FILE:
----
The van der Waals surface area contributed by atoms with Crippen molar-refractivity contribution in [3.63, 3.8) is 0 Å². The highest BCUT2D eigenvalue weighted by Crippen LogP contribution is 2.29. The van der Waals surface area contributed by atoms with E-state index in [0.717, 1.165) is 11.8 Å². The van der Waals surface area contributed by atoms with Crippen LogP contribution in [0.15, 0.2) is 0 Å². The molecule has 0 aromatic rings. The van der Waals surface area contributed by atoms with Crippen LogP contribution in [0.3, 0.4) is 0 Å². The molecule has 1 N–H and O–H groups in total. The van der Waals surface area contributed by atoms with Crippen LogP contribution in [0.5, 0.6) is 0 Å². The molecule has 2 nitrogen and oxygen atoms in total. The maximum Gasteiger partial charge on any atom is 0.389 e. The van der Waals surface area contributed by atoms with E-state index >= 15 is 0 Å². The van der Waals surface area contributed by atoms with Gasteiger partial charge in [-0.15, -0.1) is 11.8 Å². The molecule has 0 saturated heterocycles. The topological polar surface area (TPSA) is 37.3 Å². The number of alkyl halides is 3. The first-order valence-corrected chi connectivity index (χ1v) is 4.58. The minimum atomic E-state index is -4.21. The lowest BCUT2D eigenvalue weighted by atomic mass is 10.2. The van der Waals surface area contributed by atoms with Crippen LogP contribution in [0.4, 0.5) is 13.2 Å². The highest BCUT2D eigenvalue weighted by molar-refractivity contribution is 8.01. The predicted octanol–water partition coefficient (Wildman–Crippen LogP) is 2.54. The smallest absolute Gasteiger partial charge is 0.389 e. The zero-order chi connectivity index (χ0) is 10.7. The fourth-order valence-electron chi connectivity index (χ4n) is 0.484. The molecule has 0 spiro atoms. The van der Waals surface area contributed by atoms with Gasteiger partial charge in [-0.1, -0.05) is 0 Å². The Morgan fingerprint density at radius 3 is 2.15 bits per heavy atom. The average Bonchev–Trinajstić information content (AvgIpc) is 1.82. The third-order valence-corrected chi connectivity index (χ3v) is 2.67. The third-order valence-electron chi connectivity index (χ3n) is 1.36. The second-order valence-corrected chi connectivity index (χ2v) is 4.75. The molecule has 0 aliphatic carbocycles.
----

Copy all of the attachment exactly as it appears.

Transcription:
The van der Waals surface area contributed by atoms with Crippen molar-refractivity contribution in [3.63, 3.8) is 0 Å². The highest BCUT2D eigenvalue weighted by Crippen LogP contribution is 2.29. The van der Waals surface area contributed by atoms with E-state index in [0.717, 1.165) is 11.8 Å². The van der Waals surface area contributed by atoms with Crippen LogP contribution in [0.15, 0.2) is 0 Å². The molecule has 0 aromatic rings. The van der Waals surface area contributed by atoms with Crippen LogP contribution in [0.3, 0.4) is 0 Å². The molecule has 1 N–H and O–H groups in total. The van der Waals surface area contributed by atoms with Crippen LogP contribution in [0.5, 0.6) is 0 Å². The molecule has 2 nitrogen and oxygen atoms in total. The maximum Gasteiger partial charge on any atom is 0.389 e. The van der Waals surface area contributed by atoms with E-state index >= 15 is 0 Å². The van der Waals surface area contributed by atoms with Gasteiger partial charge in [-0.15, -0.1) is 11.8 Å². The molecule has 0 saturated heterocycles. The topological polar surface area (TPSA) is 37.3 Å². The number of alkyl halides is 3. The first-order valence-corrected chi connectivity index (χ1v) is 4.58. The minimum atomic E-state index is -4.21. The lowest BCUT2D eigenvalue weighted by atomic mass is 10.2. The van der Waals surface area contributed by atoms with Crippen LogP contribution in [0.4, 0.5) is 13.2 Å². The highest BCUT2D eigenvalue weighted by molar-refractivity contribution is 8.01. The predicted octanol–water partition coefficient (Wildman–Crippen LogP) is 2.54. The smallest absolute Gasteiger partial charge is 0.389 e. The zero-order chi connectivity index (χ0) is 10.7. The fourth-order valence-electron chi connectivity index (χ4n) is 0.484. The molecule has 0 spiro atoms. The van der Waals surface area contributed by atoms with Gasteiger partial charge in [-0.1, -0.05) is 0 Å². The Morgan fingerprint density at radius 3 is 2.15 bits per heavy atom. The average Bonchev–Trinajstić information content (AvgIpc) is 1.82. The third-order valence-corrected chi connectivity index (χ3v) is 2.67. The third-order valence-electron chi connectivity index (χ3n) is 1.36. The second-order valence-corrected chi connectivity index (χ2v) is 4.75. The molecule has 0 aliphatic carbocycles.